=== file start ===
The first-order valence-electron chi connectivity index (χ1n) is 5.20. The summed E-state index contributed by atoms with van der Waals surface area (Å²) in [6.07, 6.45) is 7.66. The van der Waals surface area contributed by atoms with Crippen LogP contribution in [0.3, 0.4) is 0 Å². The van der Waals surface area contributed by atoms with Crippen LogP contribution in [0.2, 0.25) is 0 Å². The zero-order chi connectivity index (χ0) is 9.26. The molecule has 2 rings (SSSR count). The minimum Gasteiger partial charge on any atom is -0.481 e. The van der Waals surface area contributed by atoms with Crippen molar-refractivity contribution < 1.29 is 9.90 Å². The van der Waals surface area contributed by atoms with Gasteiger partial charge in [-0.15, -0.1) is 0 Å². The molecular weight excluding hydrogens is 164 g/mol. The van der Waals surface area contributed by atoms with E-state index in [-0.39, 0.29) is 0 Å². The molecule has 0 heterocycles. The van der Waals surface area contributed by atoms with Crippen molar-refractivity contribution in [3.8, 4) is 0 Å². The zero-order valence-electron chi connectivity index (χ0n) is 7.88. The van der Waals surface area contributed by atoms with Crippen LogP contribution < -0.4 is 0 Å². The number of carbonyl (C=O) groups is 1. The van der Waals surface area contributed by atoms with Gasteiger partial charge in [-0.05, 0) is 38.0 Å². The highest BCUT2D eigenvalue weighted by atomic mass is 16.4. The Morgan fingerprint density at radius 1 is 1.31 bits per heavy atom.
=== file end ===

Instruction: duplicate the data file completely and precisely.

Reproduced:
The first-order valence-electron chi connectivity index (χ1n) is 5.20. The summed E-state index contributed by atoms with van der Waals surface area (Å²) in [6.07, 6.45) is 7.66. The van der Waals surface area contributed by atoms with Crippen LogP contribution in [0.3, 0.4) is 0 Å². The van der Waals surface area contributed by atoms with Crippen LogP contribution in [0.2, 0.25) is 0 Å². The zero-order chi connectivity index (χ0) is 9.26. The molecule has 2 rings (SSSR count). The minimum Gasteiger partial charge on any atom is -0.481 e. The van der Waals surface area contributed by atoms with Crippen molar-refractivity contribution < 1.29 is 9.90 Å². The van der Waals surface area contributed by atoms with Gasteiger partial charge in [-0.15, -0.1) is 0 Å². The molecular weight excluding hydrogens is 164 g/mol. The van der Waals surface area contributed by atoms with E-state index in [-0.39, 0.29) is 0 Å². The molecule has 0 heterocycles. The van der Waals surface area contributed by atoms with Crippen molar-refractivity contribution in [3.8, 4) is 0 Å². The zero-order valence-electron chi connectivity index (χ0n) is 7.88. The van der Waals surface area contributed by atoms with Crippen LogP contribution < -0.4 is 0 Å². The number of carbonyl (C=O) groups is 1. The van der Waals surface area contributed by atoms with Gasteiger partial charge in [-0.05, 0) is 38.0 Å². The highest BCUT2D eigenvalue weighted by atomic mass is 16.4. The Morgan fingerprint density at radius 1 is 1.31 bits per heavy atom.